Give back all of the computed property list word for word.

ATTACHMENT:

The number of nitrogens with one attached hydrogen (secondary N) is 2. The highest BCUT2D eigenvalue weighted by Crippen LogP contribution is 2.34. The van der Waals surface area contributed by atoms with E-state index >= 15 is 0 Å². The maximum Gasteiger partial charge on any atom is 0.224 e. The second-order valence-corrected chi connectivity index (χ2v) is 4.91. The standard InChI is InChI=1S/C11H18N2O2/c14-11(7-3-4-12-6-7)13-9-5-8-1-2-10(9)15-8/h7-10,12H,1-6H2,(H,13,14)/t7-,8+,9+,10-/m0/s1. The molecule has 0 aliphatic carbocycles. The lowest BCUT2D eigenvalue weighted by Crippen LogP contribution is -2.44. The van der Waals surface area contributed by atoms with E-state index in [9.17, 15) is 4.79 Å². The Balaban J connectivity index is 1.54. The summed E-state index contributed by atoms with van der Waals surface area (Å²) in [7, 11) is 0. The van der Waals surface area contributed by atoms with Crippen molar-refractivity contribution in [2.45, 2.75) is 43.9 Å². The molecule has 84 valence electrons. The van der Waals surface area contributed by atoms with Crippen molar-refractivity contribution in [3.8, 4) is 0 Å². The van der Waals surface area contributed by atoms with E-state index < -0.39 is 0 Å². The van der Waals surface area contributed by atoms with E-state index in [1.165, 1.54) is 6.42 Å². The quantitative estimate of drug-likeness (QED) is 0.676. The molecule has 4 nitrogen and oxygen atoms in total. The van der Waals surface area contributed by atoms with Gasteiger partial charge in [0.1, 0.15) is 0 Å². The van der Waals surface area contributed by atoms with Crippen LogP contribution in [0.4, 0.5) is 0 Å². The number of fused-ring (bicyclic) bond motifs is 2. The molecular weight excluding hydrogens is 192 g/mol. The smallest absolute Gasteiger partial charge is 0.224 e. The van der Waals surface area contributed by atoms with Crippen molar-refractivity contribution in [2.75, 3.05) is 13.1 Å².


The number of nitrogens with one attached hydrogen (secondary N) is 2. The highest BCUT2D eigenvalue weighted by Crippen LogP contribution is 2.34. The van der Waals surface area contributed by atoms with E-state index >= 15 is 0 Å². The maximum Gasteiger partial charge on any atom is 0.224 e. The second-order valence-corrected chi connectivity index (χ2v) is 4.91. The standard InChI is InChI=1S/C11H18N2O2/c14-11(7-3-4-12-6-7)13-9-5-8-1-2-10(9)15-8/h7-10,12H,1-6H2,(H,13,14)/t7-,8+,9+,10-/m0/s1. The molecule has 0 aliphatic carbocycles. The lowest BCUT2D eigenvalue weighted by Crippen LogP contribution is -2.44. The van der Waals surface area contributed by atoms with E-state index in [9.17, 15) is 4.79 Å². The Balaban J connectivity index is 1.54. The summed E-state index contributed by atoms with van der Waals surface area (Å²) in [7, 11) is 0. The van der Waals surface area contributed by atoms with Crippen molar-refractivity contribution in [2.45, 2.75) is 43.9 Å². The molecule has 84 valence electrons. The van der Waals surface area contributed by atoms with Crippen molar-refractivity contribution in [3.8, 4) is 0 Å². The van der Waals surface area contributed by atoms with E-state index < -0.39 is 0 Å². The van der Waals surface area contributed by atoms with E-state index in [1.165, 1.54) is 6.42 Å². The quantitative estimate of drug-likeness (QED) is 0.676. The molecule has 4 nitrogen and oxygen atoms in total. The van der Waals surface area contributed by atoms with Gasteiger partial charge in [0.1, 0.15) is 0 Å². The van der Waals surface area contributed by atoms with Crippen LogP contribution in [0.4, 0.5) is 0 Å². The number of fused-ring (bicyclic) bond motifs is 2. The molecular weight excluding hydrogens is 192 g/mol. The smallest absolute Gasteiger partial charge is 0.224 e. The van der Waals surface area contributed by atoms with Crippen molar-refractivity contribution in [2.75, 3.05) is 13.1 Å².